There is now a huge market for 'fairtrade' goods, that is, products, generally in the tea/coffee/chocolate traditional cash crop line, where the producers are paid a fair wage.
A nasty little thought on this; does it really pay the companies who produce things to produce them under dubious conditions in unstable countries with prehistoric agricultural methods, with prices fluctuating greatly due to local disturbances? Would they not be better off build up efficient communities around growing them, as used to be done with, say, iron-working? Maybe the whole fair-trade thing is, well, market segmentation.
Over-paranoid? Very probably, but a horrible idea, eh? I'd say it's far more likely that there's something nasty going on with the 'guaranteed non-blood diamonds' crowd, actually; blood diamonds are those from conflict zones and/or produced by forced or extremely exploitative labour. The people who certify their diamonds as not blood diamonds clearly have a vested interest in keeping a large part of the rest of the market bloody.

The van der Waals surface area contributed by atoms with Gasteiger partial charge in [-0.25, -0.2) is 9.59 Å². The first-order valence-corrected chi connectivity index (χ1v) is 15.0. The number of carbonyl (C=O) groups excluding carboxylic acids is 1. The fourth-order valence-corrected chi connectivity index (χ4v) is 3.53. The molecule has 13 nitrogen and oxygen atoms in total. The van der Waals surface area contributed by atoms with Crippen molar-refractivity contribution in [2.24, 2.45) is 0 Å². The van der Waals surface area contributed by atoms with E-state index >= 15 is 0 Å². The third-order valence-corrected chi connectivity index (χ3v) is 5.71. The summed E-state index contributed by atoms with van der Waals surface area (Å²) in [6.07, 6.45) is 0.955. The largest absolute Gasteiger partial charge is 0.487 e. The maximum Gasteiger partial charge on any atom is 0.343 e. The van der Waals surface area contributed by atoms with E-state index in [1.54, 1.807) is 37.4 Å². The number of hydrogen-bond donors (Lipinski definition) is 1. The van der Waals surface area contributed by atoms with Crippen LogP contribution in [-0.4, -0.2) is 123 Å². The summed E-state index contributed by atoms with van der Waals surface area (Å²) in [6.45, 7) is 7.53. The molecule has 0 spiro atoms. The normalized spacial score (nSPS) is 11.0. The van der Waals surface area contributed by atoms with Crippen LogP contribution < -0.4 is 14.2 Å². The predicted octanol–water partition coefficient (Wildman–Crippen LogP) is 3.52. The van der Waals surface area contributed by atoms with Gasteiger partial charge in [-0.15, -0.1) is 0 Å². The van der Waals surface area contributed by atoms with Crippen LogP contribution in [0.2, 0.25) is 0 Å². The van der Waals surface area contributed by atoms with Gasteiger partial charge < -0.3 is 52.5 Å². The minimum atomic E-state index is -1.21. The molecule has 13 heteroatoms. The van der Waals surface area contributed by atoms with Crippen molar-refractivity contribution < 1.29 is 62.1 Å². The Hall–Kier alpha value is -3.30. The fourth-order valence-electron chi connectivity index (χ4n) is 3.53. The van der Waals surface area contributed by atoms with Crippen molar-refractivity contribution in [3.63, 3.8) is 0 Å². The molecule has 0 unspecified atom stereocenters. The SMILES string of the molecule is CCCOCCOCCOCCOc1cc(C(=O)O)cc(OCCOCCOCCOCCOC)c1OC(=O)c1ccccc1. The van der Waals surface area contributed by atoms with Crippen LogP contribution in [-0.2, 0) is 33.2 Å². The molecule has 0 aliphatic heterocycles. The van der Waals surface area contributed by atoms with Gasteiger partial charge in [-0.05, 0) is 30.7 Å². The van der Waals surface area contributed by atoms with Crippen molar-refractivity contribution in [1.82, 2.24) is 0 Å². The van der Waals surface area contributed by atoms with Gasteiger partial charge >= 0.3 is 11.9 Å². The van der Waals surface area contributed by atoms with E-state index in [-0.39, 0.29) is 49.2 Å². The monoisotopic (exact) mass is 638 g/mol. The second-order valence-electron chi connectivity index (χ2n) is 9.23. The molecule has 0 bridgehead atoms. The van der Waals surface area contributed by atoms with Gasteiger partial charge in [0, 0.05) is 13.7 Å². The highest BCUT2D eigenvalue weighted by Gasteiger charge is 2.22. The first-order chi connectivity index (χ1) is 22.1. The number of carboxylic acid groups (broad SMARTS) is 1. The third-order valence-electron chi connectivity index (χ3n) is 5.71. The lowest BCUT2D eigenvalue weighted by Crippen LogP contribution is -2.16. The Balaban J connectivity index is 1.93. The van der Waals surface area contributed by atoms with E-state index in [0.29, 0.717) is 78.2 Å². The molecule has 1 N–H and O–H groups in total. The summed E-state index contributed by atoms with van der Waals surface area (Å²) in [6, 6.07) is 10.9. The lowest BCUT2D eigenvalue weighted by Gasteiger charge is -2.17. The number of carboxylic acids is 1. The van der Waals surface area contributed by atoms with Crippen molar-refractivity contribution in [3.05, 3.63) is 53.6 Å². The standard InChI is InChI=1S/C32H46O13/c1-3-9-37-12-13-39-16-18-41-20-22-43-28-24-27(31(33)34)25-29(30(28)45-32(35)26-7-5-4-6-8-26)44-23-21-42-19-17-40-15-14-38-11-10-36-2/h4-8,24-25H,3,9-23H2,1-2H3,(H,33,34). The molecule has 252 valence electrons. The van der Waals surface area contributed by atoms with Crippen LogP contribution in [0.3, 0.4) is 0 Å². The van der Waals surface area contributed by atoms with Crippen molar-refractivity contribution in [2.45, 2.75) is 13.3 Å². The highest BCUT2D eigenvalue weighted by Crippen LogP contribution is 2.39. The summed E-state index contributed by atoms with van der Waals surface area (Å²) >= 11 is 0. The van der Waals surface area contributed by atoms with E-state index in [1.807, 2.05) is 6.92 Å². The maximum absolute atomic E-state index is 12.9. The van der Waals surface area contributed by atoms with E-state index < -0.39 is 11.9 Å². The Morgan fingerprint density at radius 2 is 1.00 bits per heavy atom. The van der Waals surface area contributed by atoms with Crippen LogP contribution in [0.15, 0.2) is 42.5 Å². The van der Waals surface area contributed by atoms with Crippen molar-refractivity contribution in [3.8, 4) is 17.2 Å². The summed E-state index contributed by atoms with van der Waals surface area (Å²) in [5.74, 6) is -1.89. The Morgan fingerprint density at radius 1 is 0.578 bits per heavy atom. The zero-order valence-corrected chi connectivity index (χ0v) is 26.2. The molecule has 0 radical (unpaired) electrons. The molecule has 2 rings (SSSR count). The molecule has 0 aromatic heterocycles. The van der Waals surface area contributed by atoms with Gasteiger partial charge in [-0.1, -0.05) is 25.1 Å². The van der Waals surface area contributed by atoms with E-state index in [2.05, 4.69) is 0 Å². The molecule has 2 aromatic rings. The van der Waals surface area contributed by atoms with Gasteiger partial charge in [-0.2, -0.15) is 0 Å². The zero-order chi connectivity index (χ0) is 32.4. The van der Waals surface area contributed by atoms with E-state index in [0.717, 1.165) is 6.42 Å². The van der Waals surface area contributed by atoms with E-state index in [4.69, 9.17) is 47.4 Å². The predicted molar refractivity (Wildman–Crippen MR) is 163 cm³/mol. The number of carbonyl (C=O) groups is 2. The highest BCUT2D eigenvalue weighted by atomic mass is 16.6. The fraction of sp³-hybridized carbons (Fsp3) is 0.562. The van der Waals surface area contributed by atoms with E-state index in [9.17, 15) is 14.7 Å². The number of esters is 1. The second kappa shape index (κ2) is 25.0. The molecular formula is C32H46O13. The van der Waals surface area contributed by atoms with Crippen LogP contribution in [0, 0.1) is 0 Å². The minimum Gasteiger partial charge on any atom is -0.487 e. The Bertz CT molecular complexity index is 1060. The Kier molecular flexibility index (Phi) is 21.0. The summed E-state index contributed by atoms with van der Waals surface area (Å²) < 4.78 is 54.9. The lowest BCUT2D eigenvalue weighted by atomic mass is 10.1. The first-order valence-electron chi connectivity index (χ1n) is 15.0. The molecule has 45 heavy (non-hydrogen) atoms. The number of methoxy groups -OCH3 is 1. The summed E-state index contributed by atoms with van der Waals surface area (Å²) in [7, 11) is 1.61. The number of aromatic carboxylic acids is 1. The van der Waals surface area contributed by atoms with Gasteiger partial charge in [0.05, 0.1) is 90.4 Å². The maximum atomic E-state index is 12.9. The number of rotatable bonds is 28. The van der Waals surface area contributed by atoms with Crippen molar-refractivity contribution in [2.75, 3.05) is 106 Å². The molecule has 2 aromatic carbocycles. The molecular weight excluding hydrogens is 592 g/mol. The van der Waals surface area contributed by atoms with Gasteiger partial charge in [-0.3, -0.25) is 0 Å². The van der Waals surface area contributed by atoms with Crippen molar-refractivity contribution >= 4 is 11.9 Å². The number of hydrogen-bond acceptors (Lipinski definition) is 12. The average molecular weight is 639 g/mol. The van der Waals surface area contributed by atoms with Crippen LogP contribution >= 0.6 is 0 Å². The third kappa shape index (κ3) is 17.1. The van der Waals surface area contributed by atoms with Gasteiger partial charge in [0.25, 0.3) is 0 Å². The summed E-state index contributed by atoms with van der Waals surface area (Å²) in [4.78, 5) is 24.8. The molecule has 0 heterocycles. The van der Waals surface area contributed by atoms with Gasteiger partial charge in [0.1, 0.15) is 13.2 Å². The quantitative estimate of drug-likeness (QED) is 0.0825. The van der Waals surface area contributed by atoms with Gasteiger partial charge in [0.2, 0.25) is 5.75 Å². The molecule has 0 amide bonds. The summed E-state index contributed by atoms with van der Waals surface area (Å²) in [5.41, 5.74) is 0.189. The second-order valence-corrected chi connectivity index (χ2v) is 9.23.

Also, why do we only ever hear about fairtrade coffee and similar? Other industries can be exploitative too, you know! The whole apple production thing in the US is very dubious, for example, and receives a lot of coverage from Human Rights Watch; Human Rights Watch was a group originally set up to monitor the filthy commies, but has now extended its mandate to peer over the shoulders of western-friendly dictatorships, and even, recently, the US itself. They have somehow twisted the concept of 'human rights' (originally, it seems, meaning having a leader who was in with a bad crowd) into encompassing ridiculous things like healthcare and a living wage. Filthy commies!
Anyway, the apples; US labour law is a bit strange about seasonal labourers such as apple-pickers, and indeed about agriculture in general. A lot of the normal rules don't apply. US labour law always struck me as very much legislation by the C++ standardisation model, actually; by the time it was put together, lots of people were already doing naughty things which ended up being grandfathered in. What, precisely, the consequences of regulating the apple industry would have been I don't know, but it certainly seems that the US avoided doing it.
Ramble, ramble, ramble; that's me.